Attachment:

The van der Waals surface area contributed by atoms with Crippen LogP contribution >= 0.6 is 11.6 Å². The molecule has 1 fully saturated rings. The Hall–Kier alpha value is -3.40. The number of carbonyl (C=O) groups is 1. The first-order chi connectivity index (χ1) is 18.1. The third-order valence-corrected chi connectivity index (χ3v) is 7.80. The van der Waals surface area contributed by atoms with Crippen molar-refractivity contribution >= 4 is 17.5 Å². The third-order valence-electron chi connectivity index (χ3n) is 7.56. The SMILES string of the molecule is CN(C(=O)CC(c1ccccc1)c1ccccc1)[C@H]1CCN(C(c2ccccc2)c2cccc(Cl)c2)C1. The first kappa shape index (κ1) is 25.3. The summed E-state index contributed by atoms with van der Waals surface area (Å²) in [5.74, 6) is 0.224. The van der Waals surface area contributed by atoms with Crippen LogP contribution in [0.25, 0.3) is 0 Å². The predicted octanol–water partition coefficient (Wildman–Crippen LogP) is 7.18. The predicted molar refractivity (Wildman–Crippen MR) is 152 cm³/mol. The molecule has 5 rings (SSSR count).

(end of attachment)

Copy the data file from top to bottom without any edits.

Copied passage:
The van der Waals surface area contributed by atoms with Crippen LogP contribution >= 0.6 is 11.6 Å². The molecule has 1 fully saturated rings. The Hall–Kier alpha value is -3.40. The number of carbonyl (C=O) groups is 1. The first-order chi connectivity index (χ1) is 18.1. The third-order valence-corrected chi connectivity index (χ3v) is 7.80. The van der Waals surface area contributed by atoms with Crippen molar-refractivity contribution >= 4 is 17.5 Å². The third-order valence-electron chi connectivity index (χ3n) is 7.56. The SMILES string of the molecule is CN(C(=O)CC(c1ccccc1)c1ccccc1)[C@H]1CCN(C(c2ccccc2)c2cccc(Cl)c2)C1. The first kappa shape index (κ1) is 25.3. The summed E-state index contributed by atoms with van der Waals surface area (Å²) in [5.74, 6) is 0.224. The van der Waals surface area contributed by atoms with Crippen LogP contribution in [0.25, 0.3) is 0 Å². The predicted octanol–water partition coefficient (Wildman–Crippen LogP) is 7.18. The predicted molar refractivity (Wildman–Crippen MR) is 152 cm³/mol. The molecule has 5 rings (SSSR count).